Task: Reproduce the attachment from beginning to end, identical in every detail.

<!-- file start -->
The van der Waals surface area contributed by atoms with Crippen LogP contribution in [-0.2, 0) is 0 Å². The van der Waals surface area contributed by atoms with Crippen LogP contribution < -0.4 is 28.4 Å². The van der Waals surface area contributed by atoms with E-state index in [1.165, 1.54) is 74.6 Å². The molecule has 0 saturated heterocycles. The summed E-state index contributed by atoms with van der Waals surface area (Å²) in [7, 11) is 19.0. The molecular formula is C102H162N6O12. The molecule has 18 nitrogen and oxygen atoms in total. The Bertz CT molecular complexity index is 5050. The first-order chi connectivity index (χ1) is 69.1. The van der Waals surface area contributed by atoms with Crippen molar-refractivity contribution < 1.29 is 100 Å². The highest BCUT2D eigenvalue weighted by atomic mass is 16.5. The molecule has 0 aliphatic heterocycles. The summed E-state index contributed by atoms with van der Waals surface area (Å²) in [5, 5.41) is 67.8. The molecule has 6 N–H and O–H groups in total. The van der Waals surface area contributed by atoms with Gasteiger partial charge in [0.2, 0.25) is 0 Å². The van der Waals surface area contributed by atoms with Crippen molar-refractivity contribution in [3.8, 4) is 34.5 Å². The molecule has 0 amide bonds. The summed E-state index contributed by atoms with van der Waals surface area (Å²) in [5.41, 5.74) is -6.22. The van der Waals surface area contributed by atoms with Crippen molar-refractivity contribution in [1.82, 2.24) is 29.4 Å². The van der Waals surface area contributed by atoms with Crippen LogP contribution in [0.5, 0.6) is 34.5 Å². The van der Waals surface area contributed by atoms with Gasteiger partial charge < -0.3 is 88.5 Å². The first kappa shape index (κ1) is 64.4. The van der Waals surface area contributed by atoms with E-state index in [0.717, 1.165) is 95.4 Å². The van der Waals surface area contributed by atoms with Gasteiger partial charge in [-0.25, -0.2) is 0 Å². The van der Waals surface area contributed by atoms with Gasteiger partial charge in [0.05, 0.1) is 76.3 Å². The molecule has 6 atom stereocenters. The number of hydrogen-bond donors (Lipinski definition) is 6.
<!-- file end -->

The van der Waals surface area contributed by atoms with Crippen LogP contribution in [-0.2, 0) is 0 Å². The van der Waals surface area contributed by atoms with Crippen LogP contribution < -0.4 is 28.4 Å². The van der Waals surface area contributed by atoms with E-state index in [1.165, 1.54) is 74.6 Å². The molecule has 0 saturated heterocycles. The summed E-state index contributed by atoms with van der Waals surface area (Å²) in [7, 11) is 19.0. The molecular formula is C102H162N6O12. The molecule has 18 nitrogen and oxygen atoms in total. The Bertz CT molecular complexity index is 5050. The first-order chi connectivity index (χ1) is 69.1. The van der Waals surface area contributed by atoms with Crippen molar-refractivity contribution < 1.29 is 100 Å². The highest BCUT2D eigenvalue weighted by atomic mass is 16.5. The molecule has 0 aliphatic heterocycles. The summed E-state index contributed by atoms with van der Waals surface area (Å²) in [5, 5.41) is 67.8. The molecule has 6 N–H and O–H groups in total. The van der Waals surface area contributed by atoms with Gasteiger partial charge in [0.2, 0.25) is 0 Å². The van der Waals surface area contributed by atoms with Crippen molar-refractivity contribution in [3.8, 4) is 34.5 Å². The molecule has 0 amide bonds. The summed E-state index contributed by atoms with van der Waals surface area (Å²) in [5.41, 5.74) is -6.22. The van der Waals surface area contributed by atoms with Crippen molar-refractivity contribution in [1.82, 2.24) is 29.4 Å². The van der Waals surface area contributed by atoms with Crippen LogP contribution in [0.5, 0.6) is 34.5 Å². The van der Waals surface area contributed by atoms with Gasteiger partial charge < -0.3 is 88.5 Å². The first kappa shape index (κ1) is 64.4. The van der Waals surface area contributed by atoms with E-state index in [0.717, 1.165) is 95.4 Å². The van der Waals surface area contributed by atoms with Gasteiger partial charge in [-0.25, -0.2) is 0 Å². The van der Waals surface area contributed by atoms with Gasteiger partial charge in [0.05, 0.1) is 76.3 Å². The molecule has 6 atom stereocenters. The number of hydrogen-bond donors (Lipinski definition) is 6.